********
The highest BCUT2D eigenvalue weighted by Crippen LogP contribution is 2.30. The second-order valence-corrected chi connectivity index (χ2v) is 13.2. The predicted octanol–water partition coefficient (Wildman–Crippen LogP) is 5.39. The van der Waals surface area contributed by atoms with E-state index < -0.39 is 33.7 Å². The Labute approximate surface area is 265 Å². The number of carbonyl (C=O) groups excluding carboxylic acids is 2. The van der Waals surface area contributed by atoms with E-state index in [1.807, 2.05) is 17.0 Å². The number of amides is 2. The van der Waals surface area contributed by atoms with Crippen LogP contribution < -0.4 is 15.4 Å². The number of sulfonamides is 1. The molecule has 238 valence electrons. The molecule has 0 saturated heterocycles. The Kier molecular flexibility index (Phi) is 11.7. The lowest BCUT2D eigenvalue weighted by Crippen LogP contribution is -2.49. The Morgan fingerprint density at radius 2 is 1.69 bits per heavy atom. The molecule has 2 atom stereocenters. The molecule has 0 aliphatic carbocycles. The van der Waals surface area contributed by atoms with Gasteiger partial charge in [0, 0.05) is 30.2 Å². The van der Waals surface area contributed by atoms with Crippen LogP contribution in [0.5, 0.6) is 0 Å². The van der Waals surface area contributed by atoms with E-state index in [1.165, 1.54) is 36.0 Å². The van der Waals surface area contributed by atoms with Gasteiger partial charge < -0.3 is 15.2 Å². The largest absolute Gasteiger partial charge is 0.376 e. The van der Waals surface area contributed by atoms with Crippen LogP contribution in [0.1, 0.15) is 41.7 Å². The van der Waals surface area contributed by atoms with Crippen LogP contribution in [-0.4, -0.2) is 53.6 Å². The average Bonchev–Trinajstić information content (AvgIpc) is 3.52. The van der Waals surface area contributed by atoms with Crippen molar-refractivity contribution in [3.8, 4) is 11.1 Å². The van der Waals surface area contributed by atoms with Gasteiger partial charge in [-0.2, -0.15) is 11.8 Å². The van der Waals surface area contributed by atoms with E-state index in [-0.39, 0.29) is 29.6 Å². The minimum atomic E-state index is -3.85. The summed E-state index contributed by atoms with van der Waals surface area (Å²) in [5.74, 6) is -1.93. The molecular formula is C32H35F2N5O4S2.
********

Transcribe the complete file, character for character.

The highest BCUT2D eigenvalue weighted by Crippen LogP contribution is 2.30. The second-order valence-corrected chi connectivity index (χ2v) is 13.2. The predicted octanol–water partition coefficient (Wildman–Crippen LogP) is 5.39. The van der Waals surface area contributed by atoms with E-state index < -0.39 is 33.7 Å². The Labute approximate surface area is 265 Å². The number of carbonyl (C=O) groups excluding carboxylic acids is 2. The van der Waals surface area contributed by atoms with E-state index in [1.807, 2.05) is 17.0 Å². The number of amides is 2. The van der Waals surface area contributed by atoms with Crippen LogP contribution < -0.4 is 15.4 Å². The number of sulfonamides is 1. The molecule has 238 valence electrons. The molecule has 0 saturated heterocycles. The Kier molecular flexibility index (Phi) is 11.7. The lowest BCUT2D eigenvalue weighted by Crippen LogP contribution is -2.49. The Morgan fingerprint density at radius 2 is 1.69 bits per heavy atom. The molecule has 2 atom stereocenters. The molecule has 0 aliphatic carbocycles. The van der Waals surface area contributed by atoms with Gasteiger partial charge in [0, 0.05) is 30.2 Å². The van der Waals surface area contributed by atoms with Crippen LogP contribution in [0.5, 0.6) is 0 Å². The van der Waals surface area contributed by atoms with E-state index in [1.165, 1.54) is 36.0 Å². The van der Waals surface area contributed by atoms with Gasteiger partial charge < -0.3 is 15.2 Å². The largest absolute Gasteiger partial charge is 0.376 e. The van der Waals surface area contributed by atoms with Crippen LogP contribution in [0.1, 0.15) is 41.7 Å². The van der Waals surface area contributed by atoms with Crippen LogP contribution in [-0.4, -0.2) is 53.6 Å². The average Bonchev–Trinajstić information content (AvgIpc) is 3.52. The van der Waals surface area contributed by atoms with Crippen molar-refractivity contribution in [3.8, 4) is 11.1 Å². The van der Waals surface area contributed by atoms with Gasteiger partial charge in [-0.2, -0.15) is 11.8 Å². The van der Waals surface area contributed by atoms with E-state index in [-0.39, 0.29) is 29.6 Å². The minimum atomic E-state index is -3.85. The summed E-state index contributed by atoms with van der Waals surface area (Å²) in [5.74, 6) is -1.93. The molecular formula is C32H35F2N5O4S2.